Krishnaswami Nayudu, J.
1. This appear arises out of a suit for redemption of a usufructuary mortgage. The suit property belonged to one Periyasami Servai. He had four sons. The defendants are two of his sons. The 2nd defendant married the plaintiff as his second wife. Between the father and the four sons there was a partition evidenced by Exhibit A-1, dated 29th April, 1929. Even prior to the partition, the property had been mortgaged with possession to the 1st defendant for Rs. 1200 under Exhibit A-2, dated 19th May, 1927. In the partition the property fell to the share of the 2nd defendant. At the time of the marriage with the plaintiff the 2nd defendant executed a settlement deed, Exhibit A-3, dated 23rd June, 1932, which was, however, subject to the othi in favour of the 1st defendant. On 22nd March, 1943, the 2nd defendant purported to execute a release, Exhibit B-1, in respect of the suit property in favour of his father. The plaintiff's case is that she is entitled by virtue of the settlement deed in her favour to redeem the mortgage and that the subsequent release deed executed by her husband would not affect her lights in the property or her right to redeem the suit mortgage. Both the Courts on a construction of the settlement deed held that she had no vested right in the property but had only a contingent interest and therefore was not entitled to redeem.
2. The two points that arise therefore for determination are: whether the lower Courts have properly construed the settlement deed, Exhibit A-3, and whether the plaintiff is entitled to redeem. I am satisfied that on the construction of the recitals in the document the view taken by the lower Courts that the plaintiff had only a contingent interest is correct. Her interest in the property would arise only if the uncertain event of the disagreement between the plaintiff and the second defendant should arise at any time and if they lived amicably there is no scope for the settlement becoming effective and any interest in the property would not vest in her, the right to the income of the property being dependent upon the happening of an uncertain event, the uncertain event in this case being any disagreement that may arise between the parties. It is not suggested that such a contingency had arisen and there are no allegations in the plaint that at any time the plaintiff had fallen out with her husband and has been obliged to live separately.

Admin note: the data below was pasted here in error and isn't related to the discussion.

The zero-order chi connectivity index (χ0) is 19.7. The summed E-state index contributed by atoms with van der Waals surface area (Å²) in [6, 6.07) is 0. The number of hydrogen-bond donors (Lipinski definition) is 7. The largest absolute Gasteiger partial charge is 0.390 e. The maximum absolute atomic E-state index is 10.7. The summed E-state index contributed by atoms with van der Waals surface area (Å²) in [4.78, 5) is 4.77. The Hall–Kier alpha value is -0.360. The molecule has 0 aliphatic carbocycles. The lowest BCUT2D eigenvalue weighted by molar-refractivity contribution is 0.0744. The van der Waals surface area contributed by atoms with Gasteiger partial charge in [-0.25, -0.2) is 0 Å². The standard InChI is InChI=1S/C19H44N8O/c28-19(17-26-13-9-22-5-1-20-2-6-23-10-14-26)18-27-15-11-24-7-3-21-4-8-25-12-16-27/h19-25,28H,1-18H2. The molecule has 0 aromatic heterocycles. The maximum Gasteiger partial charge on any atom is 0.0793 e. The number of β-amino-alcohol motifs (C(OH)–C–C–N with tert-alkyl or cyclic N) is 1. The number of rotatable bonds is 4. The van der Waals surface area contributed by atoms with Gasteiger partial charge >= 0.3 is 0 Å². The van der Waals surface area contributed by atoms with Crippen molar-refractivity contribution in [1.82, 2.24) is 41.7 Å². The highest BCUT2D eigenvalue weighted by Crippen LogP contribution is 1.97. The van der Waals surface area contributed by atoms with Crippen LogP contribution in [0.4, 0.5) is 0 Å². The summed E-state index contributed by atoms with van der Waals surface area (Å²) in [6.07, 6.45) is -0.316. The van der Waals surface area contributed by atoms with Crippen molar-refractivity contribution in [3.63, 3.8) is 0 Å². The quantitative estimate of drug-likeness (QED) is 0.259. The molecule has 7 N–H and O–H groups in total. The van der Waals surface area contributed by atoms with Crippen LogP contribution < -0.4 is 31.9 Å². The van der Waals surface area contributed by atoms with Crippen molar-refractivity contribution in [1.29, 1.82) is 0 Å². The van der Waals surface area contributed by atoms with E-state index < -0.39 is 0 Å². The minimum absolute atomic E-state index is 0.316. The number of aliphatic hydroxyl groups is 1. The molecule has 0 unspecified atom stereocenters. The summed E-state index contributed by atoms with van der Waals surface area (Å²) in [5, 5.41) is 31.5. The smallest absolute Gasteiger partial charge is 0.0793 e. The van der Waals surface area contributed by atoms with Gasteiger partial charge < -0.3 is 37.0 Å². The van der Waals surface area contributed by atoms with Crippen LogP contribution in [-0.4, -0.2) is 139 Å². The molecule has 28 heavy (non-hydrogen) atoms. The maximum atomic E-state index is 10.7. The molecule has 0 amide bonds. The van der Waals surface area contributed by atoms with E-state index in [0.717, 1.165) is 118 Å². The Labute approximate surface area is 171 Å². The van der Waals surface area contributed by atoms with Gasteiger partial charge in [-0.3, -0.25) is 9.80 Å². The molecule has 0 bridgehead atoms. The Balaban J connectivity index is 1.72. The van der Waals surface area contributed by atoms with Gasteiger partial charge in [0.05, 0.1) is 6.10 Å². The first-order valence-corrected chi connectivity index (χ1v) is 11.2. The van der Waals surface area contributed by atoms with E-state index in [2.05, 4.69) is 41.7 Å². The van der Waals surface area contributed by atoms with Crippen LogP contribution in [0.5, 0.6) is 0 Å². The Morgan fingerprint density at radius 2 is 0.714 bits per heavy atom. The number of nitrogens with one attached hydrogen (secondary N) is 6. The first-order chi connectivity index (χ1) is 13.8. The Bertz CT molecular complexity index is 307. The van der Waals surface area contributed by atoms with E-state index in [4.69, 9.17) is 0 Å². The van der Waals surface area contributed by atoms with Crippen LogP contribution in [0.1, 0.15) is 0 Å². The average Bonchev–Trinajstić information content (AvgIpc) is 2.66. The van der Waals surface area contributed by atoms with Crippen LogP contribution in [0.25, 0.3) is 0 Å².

3. The only other question therefore is whether a person having a contingent interest and not a present interest or a vested right can sue for redemption under Section 91 of the Transfer of Property Act. Section 91, Clause (a), confers a right of redemption on
any person (other than the mortgagee of the interest sought to be redeemed) who has any interest in, or charge upon, the property mortgaged or in or upon the right to redeem the same.
Unless the plaintiff could be held to have any interest in the property, as there is no question of her claiming to have any charge under the settlement deed, she would not come within the meaning of the term 'any person' in Section 91, Clause (a). Prima facie, such a person is expected to have a present and subsisting interest in the property and not a contingent interest in the property, the interest or the right arising on the contingency which may or may not happen. The plaintiff cannot therefore be considered to have any interest in the property, though she may claim a right to it on the happening of the contingency. Such a contingency, not having arisen, she must be held to have no interest in, the property.